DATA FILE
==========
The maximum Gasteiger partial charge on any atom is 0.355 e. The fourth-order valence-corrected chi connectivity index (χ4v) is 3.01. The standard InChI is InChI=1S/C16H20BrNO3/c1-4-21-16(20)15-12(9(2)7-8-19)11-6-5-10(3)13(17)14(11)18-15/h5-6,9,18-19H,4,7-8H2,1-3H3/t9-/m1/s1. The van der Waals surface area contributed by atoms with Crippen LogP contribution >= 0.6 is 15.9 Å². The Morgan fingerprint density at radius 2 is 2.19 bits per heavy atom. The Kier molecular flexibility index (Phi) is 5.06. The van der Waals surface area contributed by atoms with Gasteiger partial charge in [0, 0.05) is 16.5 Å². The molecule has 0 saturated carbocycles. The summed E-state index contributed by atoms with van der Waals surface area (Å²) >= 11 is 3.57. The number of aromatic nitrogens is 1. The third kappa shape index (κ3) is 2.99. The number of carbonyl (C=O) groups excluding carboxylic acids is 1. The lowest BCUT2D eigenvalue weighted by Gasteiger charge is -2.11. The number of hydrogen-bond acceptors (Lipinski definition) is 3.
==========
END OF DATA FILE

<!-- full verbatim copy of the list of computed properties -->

The maximum Gasteiger partial charge on any atom is 0.355 e. The fourth-order valence-corrected chi connectivity index (χ4v) is 3.01. The standard InChI is InChI=1S/C16H20BrNO3/c1-4-21-16(20)15-12(9(2)7-8-19)11-6-5-10(3)13(17)14(11)18-15/h5-6,9,18-19H,4,7-8H2,1-3H3/t9-/m1/s1. The van der Waals surface area contributed by atoms with Crippen LogP contribution >= 0.6 is 15.9 Å². The Morgan fingerprint density at radius 2 is 2.19 bits per heavy atom. The Kier molecular flexibility index (Phi) is 5.06. The van der Waals surface area contributed by atoms with Gasteiger partial charge in [0, 0.05) is 16.5 Å². The molecule has 0 saturated carbocycles. The summed E-state index contributed by atoms with van der Waals surface area (Å²) >= 11 is 3.57. The number of aromatic nitrogens is 1. The third kappa shape index (κ3) is 2.99. The number of carbonyl (C=O) groups excluding carboxylic acids is 1. The lowest BCUT2D eigenvalue weighted by Gasteiger charge is -2.11. The number of hydrogen-bond acceptors (Lipinski definition) is 3.